In the name of God, Father, Son and Holy Spirit. Amen.
Feet! Most people find them pretty unattractive. I certainly do. I am grateful for the podiatrist I see every so often who checks on the condition of my feet – pulses, sensitivity, ingrown nails and other potential problems – and then cuts my nails and sands back the hard, dry skin. But there is no way I would want to do her job. On the other hand – should I say “foot” – the fact is that those of us who experience her care very much appreciate this service
In the time of Jesus, of course, people wore open sandals, or more often bare feet, as they travelled dusty roads in Mediterranean heat. By the end of a day’s journey, the feet would be pretty unpleasant. And the job of the lowliest servant in the house was to wash the feet of the master, his family and his guests. A humble and unrewarding job, we might well understand.
On Sunday, I spoke of “the ministry of donkey-fetching” – how much of what we are called to do in service of Jesus is very ordinary and mundane; how not all ministry is highly visible, rewarded and famous, just necessary and almost routine.
Today, the obvious title for the sermon is “the Ministry of Foot-Washing”.
In this evening’s Gospel, we see Jesus sharing a meal with his twelve disciples – probably the Passover meal.
And then we read that “during supper, Jesus, knowing that the Father had given all things into his hands, and that he had come from God and was going to God, got up from the table, took off his outer robe, and tied a towel around himself. Then he poured water into a basin and began to wash the disciples’ feet and to wipe them with the towel that was tied around him.”
Jesus takes on the lowliest of jobs for those who are by definition lower in status than he. He is their rabbi, they his disciples; yet he takes on the role of the lowliest servant, washing their feet.
Peter, the regularly outspoken one in the group, objects, realising that this is all about-face: by rights, he should be washing Jesus’ feet. But Jesus insists, later saying to them all, “Do you know what I have done to you? You call me Teacher and Lord–and you are right, for that is what I am. So if I, your Lord and Teacher, have washed your feet, you also ought to wash one another’s feet. For I have set you an example, that you also should do as I have done to you.”
It’s not about status, Jesus says. In the Kingdom, none is greater or lesser than another. All are called to serve equally, without discrimination. Do you notice that Jesus even washes the feet of Judas Iscariot, into whose heart, we read earlier in tonight’s Gospel, “The devil had already put it … to betray him.”
The love with which Jesus “loved his own who were in the world” incorporated even the traitor. In this situation, we would almost certainly call out the traitor, refusing to perform for him any service, however elevated or lowly.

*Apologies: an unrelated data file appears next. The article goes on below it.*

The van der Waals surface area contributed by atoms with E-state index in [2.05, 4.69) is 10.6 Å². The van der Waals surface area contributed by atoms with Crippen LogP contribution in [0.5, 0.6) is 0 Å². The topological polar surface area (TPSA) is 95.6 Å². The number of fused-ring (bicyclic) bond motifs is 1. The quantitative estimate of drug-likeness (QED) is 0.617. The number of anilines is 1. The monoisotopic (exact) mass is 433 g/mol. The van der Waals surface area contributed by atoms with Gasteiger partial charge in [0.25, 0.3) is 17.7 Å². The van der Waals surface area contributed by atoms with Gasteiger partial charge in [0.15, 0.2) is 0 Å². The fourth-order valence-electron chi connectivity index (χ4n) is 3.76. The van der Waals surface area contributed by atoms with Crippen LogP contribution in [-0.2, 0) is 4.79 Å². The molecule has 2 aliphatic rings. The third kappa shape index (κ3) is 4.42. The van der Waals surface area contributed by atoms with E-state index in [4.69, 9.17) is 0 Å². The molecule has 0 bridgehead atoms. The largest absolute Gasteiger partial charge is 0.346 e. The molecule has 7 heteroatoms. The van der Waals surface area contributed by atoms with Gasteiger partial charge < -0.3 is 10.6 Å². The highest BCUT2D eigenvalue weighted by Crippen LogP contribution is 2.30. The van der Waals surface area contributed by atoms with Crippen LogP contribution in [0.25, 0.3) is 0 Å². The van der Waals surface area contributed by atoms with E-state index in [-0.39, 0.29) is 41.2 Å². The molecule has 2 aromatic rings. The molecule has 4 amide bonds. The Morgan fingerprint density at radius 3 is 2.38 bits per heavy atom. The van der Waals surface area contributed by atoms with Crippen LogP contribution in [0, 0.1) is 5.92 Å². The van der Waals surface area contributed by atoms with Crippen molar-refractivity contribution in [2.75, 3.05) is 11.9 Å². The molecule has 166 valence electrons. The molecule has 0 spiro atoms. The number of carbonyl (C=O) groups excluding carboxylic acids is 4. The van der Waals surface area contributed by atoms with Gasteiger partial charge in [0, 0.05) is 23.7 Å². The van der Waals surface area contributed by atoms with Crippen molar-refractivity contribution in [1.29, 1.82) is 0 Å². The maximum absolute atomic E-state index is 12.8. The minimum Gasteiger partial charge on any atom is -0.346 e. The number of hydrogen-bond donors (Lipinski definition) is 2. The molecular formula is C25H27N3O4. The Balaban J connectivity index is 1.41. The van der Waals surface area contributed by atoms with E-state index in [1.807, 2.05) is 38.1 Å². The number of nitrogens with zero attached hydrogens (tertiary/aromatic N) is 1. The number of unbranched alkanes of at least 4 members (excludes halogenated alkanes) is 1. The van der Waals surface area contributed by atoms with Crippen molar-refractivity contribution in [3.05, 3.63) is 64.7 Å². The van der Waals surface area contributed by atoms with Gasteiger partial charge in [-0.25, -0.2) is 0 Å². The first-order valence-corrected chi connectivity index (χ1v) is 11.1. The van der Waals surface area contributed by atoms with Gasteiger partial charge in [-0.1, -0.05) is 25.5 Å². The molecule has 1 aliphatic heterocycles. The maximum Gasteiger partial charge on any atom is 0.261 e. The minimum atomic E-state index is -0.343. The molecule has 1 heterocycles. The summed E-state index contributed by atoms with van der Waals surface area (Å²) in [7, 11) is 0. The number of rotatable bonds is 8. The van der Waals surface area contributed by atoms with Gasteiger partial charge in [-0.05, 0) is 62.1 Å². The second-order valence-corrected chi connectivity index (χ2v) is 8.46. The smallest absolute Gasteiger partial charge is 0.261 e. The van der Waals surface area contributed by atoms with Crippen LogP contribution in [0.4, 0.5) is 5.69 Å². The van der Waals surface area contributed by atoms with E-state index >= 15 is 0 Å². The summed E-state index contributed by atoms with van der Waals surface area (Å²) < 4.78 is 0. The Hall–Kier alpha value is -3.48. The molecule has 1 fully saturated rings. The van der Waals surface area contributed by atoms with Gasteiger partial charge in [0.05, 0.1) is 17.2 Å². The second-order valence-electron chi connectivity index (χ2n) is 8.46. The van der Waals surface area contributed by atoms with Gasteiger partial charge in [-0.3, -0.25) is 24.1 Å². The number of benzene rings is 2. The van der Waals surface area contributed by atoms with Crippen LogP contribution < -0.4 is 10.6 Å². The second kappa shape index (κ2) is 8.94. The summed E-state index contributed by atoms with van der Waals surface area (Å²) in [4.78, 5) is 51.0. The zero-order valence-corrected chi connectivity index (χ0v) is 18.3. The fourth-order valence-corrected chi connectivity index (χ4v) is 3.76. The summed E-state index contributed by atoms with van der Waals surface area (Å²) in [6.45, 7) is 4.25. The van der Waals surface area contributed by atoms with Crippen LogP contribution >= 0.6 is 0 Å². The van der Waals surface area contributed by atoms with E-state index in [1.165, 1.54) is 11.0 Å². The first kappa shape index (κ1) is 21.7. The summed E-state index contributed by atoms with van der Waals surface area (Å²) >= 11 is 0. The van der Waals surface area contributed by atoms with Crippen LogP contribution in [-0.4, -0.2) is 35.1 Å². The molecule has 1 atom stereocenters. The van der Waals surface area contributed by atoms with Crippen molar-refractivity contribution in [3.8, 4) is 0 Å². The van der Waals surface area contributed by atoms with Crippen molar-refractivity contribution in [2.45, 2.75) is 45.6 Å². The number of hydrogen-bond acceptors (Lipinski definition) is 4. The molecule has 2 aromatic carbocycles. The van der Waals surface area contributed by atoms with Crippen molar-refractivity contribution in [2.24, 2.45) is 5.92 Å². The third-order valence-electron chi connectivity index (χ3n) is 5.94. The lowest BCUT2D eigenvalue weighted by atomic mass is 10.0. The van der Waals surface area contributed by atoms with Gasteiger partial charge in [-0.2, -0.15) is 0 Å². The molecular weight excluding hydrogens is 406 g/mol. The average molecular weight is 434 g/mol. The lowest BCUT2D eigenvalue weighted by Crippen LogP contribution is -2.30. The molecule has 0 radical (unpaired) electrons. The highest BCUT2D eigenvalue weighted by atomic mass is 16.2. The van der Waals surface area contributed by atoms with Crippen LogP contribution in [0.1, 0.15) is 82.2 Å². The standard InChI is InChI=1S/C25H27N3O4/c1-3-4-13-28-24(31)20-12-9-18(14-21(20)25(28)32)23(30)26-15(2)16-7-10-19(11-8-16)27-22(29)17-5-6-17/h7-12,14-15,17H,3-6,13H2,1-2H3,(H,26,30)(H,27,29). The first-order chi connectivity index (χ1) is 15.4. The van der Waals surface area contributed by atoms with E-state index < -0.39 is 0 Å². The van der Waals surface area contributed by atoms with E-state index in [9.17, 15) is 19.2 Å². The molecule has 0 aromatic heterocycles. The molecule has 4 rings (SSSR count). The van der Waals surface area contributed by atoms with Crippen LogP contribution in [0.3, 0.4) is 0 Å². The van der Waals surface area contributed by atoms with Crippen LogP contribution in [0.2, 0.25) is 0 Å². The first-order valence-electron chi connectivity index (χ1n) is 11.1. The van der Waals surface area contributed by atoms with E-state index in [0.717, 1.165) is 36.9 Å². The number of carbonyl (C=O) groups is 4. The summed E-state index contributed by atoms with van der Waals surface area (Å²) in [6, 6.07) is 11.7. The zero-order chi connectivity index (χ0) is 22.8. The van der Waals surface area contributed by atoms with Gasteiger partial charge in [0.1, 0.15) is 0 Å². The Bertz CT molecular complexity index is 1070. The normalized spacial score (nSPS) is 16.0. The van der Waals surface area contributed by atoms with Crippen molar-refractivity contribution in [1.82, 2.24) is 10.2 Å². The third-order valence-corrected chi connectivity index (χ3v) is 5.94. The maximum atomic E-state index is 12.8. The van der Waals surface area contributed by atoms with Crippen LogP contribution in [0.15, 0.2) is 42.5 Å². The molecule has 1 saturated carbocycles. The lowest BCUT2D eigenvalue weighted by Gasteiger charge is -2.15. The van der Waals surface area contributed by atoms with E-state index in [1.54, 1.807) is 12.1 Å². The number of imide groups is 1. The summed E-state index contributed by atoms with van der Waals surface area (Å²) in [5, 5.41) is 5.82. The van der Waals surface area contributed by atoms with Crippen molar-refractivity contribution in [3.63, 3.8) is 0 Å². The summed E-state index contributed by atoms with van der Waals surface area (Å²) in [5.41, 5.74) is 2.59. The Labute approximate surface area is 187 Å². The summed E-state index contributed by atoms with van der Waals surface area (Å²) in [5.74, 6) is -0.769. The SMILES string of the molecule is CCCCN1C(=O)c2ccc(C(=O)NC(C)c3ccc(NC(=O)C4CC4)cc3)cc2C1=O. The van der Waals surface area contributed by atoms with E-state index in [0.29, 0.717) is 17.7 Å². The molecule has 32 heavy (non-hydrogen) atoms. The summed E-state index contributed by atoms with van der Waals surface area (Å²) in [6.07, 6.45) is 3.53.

Of course, as the story continues, we will read that all the disciples flee from Jesus at Gethsemane, and Peter denies three times even knowing him. The element of service, the ministry of foot-washing, is not dependent on past activity or potential future outcomes: it is to serve high and low in the here-and-now, without prejudice, without reluctance, without discrimination or favouritism.
You and I are people who have declared in our Baptism and Confirmation that we will “strive to live as a disciple of Christ, loving God with our whole heart, and our neighbour as ourself, until our life’s end?”
And living as a disciple of Christ is to “follow in his steps”, to do as he did and taught. We are called to the service of others – within and outside of the church – without prejudice, without reluctance, without discrimination or favouritism, as I’ve said.
For many centuries, Jesus’ action in washing his disciples’ feet has been “re-enacted” with the clergy washing the feet of lay people in what is an action more symbolic than physically necessary. As a parish priest for over thirty years, I suppose I have washed well over three hundred feet (or perhaps pairs of feet) in my time.
A bit of a problem with this is that it can still seem to elevate the priesthood in a way that is unhelpful. Surprising as it may be to you, I am not Jesus! J If anything, my washing your feet is to say that you are special, not I. It is an annual redressing of any sense of imbalance between “laity” and “clergy”.
At the same time, Jesus’ command to the disciples was to “wash one another’s feet”. So this evening, I’m going to start the washing, and ask you to “pass it on”. And somewhere in the line, I hope someone will wash mine.
By the way, if foot-washing is a problem for you, feel free to offer your hands to be washed. The symbolism of service is not limited to feet!
So, the call of Jesus to us is to the ministry of donkey-fetching and to the ministry of foot-washing.
And there’s more!
Part Three tomorrow.
The Lord be with you